The status of Northern Ireland has been the subject of intense debate and decades of violence known as the Troubles, which started in the 1960s. Though Northern Ireland has been at peace since the Good Friday Agreement in 1998, the question of whether Northern Island should remain in the United Kingdom or join the Republic of Ireland remains a source of contention. Should there be a united Ireland?
Yes, Ireland should be unitedShow moreShow less
All 32 counties of Ireland should be united into a single nation with no land border
British governance in Ireland emerged through forcible conquest. Since then, Britain has treated Ireland like a colonial territory and maintained its grip on the territory through oppressive and undemocratic methods.
When Northern Ireland was formed, it was a gerrymandered territory, designed to guarantee support for remaining in the UK despite opposition from many Irish leaders. It was then governed by protestants, for protestants, for most of its history. Because of this, British rule in Ireland remains as a lasting piece of imperialism, is illegitimate and should come to an end.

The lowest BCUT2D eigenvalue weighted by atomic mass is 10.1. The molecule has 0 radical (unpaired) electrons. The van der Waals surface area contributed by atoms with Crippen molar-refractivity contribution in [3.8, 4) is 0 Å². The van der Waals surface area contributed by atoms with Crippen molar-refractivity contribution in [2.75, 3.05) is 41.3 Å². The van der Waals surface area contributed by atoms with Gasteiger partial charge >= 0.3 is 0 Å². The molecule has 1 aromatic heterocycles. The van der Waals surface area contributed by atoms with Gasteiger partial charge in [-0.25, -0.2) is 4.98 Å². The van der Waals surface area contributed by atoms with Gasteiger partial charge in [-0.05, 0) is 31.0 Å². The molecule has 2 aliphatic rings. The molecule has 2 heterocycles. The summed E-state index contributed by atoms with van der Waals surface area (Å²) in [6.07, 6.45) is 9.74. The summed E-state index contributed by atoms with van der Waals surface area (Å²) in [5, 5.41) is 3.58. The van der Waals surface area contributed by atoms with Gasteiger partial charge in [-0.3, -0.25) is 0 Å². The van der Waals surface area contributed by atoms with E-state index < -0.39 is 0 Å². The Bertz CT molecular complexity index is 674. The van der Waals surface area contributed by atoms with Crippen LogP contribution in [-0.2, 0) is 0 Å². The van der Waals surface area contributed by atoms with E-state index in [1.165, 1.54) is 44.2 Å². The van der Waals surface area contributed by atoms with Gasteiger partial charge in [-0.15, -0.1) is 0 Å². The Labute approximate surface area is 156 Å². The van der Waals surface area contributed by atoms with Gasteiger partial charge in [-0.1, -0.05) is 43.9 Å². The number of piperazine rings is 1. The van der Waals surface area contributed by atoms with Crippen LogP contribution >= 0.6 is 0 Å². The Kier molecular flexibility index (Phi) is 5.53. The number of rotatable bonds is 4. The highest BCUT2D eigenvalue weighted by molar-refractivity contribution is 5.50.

British rule in Ireland is supported by the self-determination of the people of Northern Ireland, many of whom can trace their families in the area back to the 17th century when they arrived legally and settled on land that had been abandoned after the Flight of the Earls.
Britain's initial occupation of Ireland may have come through force, but this was standard in the Middle Ages and many other uncontested territorial claims stem from similar invasions.
[P1] Britain's occupation of Ireland has always been illegal and illegitimate
Rejecting the premises
[Rejecting P1] British rule in Northern Ireland is supported by the people of Northern Ireland, making it democratic.